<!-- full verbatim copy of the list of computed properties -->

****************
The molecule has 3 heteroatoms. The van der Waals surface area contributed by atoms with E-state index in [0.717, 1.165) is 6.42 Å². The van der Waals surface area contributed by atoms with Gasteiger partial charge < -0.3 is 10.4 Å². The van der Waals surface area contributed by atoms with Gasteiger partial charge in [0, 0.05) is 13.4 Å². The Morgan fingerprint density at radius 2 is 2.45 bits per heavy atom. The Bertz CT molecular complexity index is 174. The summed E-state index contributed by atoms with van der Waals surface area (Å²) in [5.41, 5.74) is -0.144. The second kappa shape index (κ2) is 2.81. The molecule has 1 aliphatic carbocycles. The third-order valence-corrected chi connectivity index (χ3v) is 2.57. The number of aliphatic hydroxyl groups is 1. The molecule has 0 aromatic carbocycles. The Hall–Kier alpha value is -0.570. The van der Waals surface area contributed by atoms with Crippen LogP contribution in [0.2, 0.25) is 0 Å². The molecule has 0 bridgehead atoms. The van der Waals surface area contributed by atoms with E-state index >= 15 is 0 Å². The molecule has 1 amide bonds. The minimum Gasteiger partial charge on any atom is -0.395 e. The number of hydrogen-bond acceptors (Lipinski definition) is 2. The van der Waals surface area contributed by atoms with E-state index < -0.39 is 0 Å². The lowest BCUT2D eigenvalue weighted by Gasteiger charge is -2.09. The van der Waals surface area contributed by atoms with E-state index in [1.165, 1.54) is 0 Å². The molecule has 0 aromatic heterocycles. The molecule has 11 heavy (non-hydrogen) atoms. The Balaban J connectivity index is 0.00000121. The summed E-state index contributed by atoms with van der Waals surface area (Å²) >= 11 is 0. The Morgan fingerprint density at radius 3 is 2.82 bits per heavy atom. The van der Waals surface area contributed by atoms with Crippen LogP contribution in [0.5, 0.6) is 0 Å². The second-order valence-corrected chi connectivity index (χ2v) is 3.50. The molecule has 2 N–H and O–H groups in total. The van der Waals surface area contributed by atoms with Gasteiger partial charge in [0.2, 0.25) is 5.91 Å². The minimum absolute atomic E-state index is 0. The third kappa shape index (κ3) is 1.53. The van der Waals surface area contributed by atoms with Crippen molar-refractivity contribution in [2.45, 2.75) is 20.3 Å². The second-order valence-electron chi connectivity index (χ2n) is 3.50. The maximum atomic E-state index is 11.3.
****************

The molecule has 3 heteroatoms. The van der Waals surface area contributed by atoms with E-state index in [0.717, 1.165) is 6.42 Å². The van der Waals surface area contributed by atoms with Gasteiger partial charge < -0.3 is 10.4 Å². The van der Waals surface area contributed by atoms with Gasteiger partial charge in [0, 0.05) is 13.4 Å². The Morgan fingerprint density at radius 2 is 2.45 bits per heavy atom. The Bertz CT molecular complexity index is 174. The summed E-state index contributed by atoms with van der Waals surface area (Å²) in [5.41, 5.74) is -0.144. The second kappa shape index (κ2) is 2.81. The molecule has 1 aliphatic carbocycles. The third-order valence-corrected chi connectivity index (χ3v) is 2.57. The number of aliphatic hydroxyl groups is 1. The molecule has 0 aromatic carbocycles. The Hall–Kier alpha value is -0.570. The van der Waals surface area contributed by atoms with Crippen LogP contribution in [0.2, 0.25) is 0 Å². The molecule has 0 bridgehead atoms. The van der Waals surface area contributed by atoms with E-state index >= 15 is 0 Å². The molecule has 1 amide bonds. The minimum Gasteiger partial charge on any atom is -0.395 e. The number of hydrogen-bond acceptors (Lipinski definition) is 2. The van der Waals surface area contributed by atoms with E-state index < -0.39 is 0 Å². The lowest BCUT2D eigenvalue weighted by Gasteiger charge is -2.09. The van der Waals surface area contributed by atoms with E-state index in [1.165, 1.54) is 0 Å². The molecule has 0 aromatic heterocycles. The molecule has 11 heavy (non-hydrogen) atoms. The Balaban J connectivity index is 0.00000121. The summed E-state index contributed by atoms with van der Waals surface area (Å²) >= 11 is 0. The Morgan fingerprint density at radius 3 is 2.82 bits per heavy atom. The van der Waals surface area contributed by atoms with Crippen LogP contribution in [0.5, 0.6) is 0 Å². The second-order valence-corrected chi connectivity index (χ2v) is 3.50. The molecule has 2 N–H and O–H groups in total. The van der Waals surface area contributed by atoms with Gasteiger partial charge in [0.2, 0.25) is 5.91 Å². The minimum absolute atomic E-state index is 0. The third kappa shape index (κ3) is 1.53. The van der Waals surface area contributed by atoms with Crippen molar-refractivity contribution in [2.45, 2.75) is 20.3 Å². The second-order valence-electron chi connectivity index (χ2n) is 3.50. The maximum atomic E-state index is 11.3.